Egypt to lift 25-year-old emergency laws

Daily Star Egypt Staff
4 Min Read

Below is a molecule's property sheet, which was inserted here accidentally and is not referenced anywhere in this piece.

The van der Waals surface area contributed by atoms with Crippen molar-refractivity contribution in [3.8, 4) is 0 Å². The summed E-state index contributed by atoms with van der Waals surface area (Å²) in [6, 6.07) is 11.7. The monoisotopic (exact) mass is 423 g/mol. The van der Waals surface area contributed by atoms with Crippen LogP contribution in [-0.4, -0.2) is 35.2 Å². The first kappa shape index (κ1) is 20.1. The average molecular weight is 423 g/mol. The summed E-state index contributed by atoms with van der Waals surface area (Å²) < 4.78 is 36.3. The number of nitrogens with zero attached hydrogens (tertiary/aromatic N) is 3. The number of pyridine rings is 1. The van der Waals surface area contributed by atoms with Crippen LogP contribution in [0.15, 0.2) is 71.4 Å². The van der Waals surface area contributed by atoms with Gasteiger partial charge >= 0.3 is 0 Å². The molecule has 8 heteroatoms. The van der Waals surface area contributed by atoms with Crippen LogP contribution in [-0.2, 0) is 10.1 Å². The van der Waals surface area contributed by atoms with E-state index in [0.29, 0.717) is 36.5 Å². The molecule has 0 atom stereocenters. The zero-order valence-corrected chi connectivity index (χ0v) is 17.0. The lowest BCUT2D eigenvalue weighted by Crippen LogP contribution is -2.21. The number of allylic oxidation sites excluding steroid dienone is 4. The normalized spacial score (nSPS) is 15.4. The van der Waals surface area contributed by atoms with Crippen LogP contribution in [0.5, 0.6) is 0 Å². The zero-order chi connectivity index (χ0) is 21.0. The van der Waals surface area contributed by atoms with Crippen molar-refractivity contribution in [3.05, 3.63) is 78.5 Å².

CAIRO: Egypt plans to lift 25-year-old emergency laws granting security forces sweeping powers of arrest and detention that critics have long claimed are used against opponents of the government. Prime Minister Ahmed Nazif announced the move in a speech to parliament late Wednesday, saying the laws would be replaced by new anti-terror legislation in Egypt, which has witnesses a string of deadly attacks in recent years. Nazif said he had ordered the formation of a committee of experts to draft the new law, without saying when he expected it to come into force. The committee is expected to draw on laws passed by countries such as the United States and Britain and existing international conventions and treaties, he said. Parliament has renewed the emergency laws every three years since they were imposed after the 1981 assassination of President Anwar Al-Sadat, ignoring opposition demands and calls from local and international human rights groups that they be repealed. The legislation was last extended in 2003 and is due to expire at the end of May. The laws allow the government to detain anyone deemed to be threatening state security for renewable 45-day periods without court orders and also give military courts the power to try civilians. Public demonstrations are banned under the legislation, which opponents also see as an attempt by the state to stifle basic freedoms, including freedom of association. Opposition parties and the pro-reform movement Kefaya (Enough) have already launched a campaign calling on parliament not to extend the laws when the government refers them to the assembly. The government, led by the ruling National Democratic Party of President Hosni Mubarak, says it has invoked the laws only in specific cases such as its fight against suspected Islamist militants. Islamist militants launched a bloody campaign in 1992 against Mubarak s government that culminated in 1997 with an attack in Luxor that left some 58 foreign tourists dead. The government rounded up thousands of suspects in its effort to crush the militants, heavy handed methods that led to the elimination of groups such as Jamaa Islamiya and Jihad as a threat to the government. On April 7, 2005 two French tourists and an American were killed and 20 other people wounded in a bomb attack in the Al-Azhar area of the Egyptian capital. Seven people were wounded in an attack later the same month in Cairo s Abdel Moneim Riad Square, and two women assailants were killed in a failed attack on a tourist bus. In July, multiple suicide car bombings rocked the Red Sea resort of Sharm El-Sheikh, killing some 70 people in Egypt s worst ever such attack And in October 2004, near simultaneous bombings killed at least 34 people, most of them Israeli tourists, in Red Sea coast resorts, including Taba on the Israeli border, instigating fears of a resurgence of Islamist militants. AFP

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